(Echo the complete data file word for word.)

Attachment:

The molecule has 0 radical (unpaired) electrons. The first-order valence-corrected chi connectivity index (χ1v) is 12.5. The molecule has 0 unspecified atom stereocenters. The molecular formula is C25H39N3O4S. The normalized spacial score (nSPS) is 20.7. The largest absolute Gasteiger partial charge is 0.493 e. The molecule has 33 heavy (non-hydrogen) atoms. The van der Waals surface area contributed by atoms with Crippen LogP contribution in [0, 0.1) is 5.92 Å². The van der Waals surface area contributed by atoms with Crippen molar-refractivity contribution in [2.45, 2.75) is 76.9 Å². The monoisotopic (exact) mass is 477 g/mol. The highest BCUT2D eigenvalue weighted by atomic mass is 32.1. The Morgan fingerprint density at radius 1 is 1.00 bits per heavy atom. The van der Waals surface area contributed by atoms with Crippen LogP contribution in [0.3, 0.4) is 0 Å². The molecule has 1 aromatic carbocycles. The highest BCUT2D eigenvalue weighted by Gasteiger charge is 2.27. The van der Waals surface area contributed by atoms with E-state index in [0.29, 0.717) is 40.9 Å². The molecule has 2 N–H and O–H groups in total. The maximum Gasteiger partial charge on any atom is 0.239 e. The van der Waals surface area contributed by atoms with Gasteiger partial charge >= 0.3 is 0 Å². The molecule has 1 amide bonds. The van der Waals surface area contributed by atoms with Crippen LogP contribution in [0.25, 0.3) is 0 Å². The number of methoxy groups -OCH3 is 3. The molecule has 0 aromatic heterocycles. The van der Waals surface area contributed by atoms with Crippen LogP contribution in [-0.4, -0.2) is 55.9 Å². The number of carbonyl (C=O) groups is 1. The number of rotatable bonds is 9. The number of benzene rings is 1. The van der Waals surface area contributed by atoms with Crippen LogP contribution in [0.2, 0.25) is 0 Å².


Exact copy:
The molecule has 0 radical (unpaired) electrons. The first-order valence-corrected chi connectivity index (χ1v) is 12.5. The molecule has 0 unspecified atom stereocenters. The molecular formula is C25H39N3O4S. The normalized spacial score (nSPS) is 20.7. The largest absolute Gasteiger partial charge is 0.493 e. The molecule has 33 heavy (non-hydrogen) atoms. The van der Waals surface area contributed by atoms with Crippen LogP contribution in [0, 0.1) is 5.92 Å². The van der Waals surface area contributed by atoms with Crippen molar-refractivity contribution in [2.45, 2.75) is 76.9 Å². The monoisotopic (exact) mass is 477 g/mol. The highest BCUT2D eigenvalue weighted by atomic mass is 32.1. The Morgan fingerprint density at radius 1 is 1.00 bits per heavy atom. The van der Waals surface area contributed by atoms with Crippen LogP contribution in [0.3, 0.4) is 0 Å². The molecule has 1 aromatic carbocycles. The highest BCUT2D eigenvalue weighted by Gasteiger charge is 2.27. The van der Waals surface area contributed by atoms with E-state index in [0.29, 0.717) is 40.9 Å². The molecule has 2 N–H and O–H groups in total. The maximum Gasteiger partial charge on any atom is 0.239 e. The van der Waals surface area contributed by atoms with Gasteiger partial charge >= 0.3 is 0 Å². The molecule has 1 amide bonds. The van der Waals surface area contributed by atoms with Crippen LogP contribution in [0.25, 0.3) is 0 Å². The number of methoxy groups -OCH3 is 3. The molecule has 0 aromatic heterocycles. The van der Waals surface area contributed by atoms with Crippen LogP contribution in [-0.4, -0.2) is 55.9 Å². The number of carbonyl (C=O) groups is 1. The number of rotatable bonds is 9. The number of benzene rings is 1. The van der Waals surface area contributed by atoms with Crippen LogP contribution in [0.2, 0.25) is 0 Å².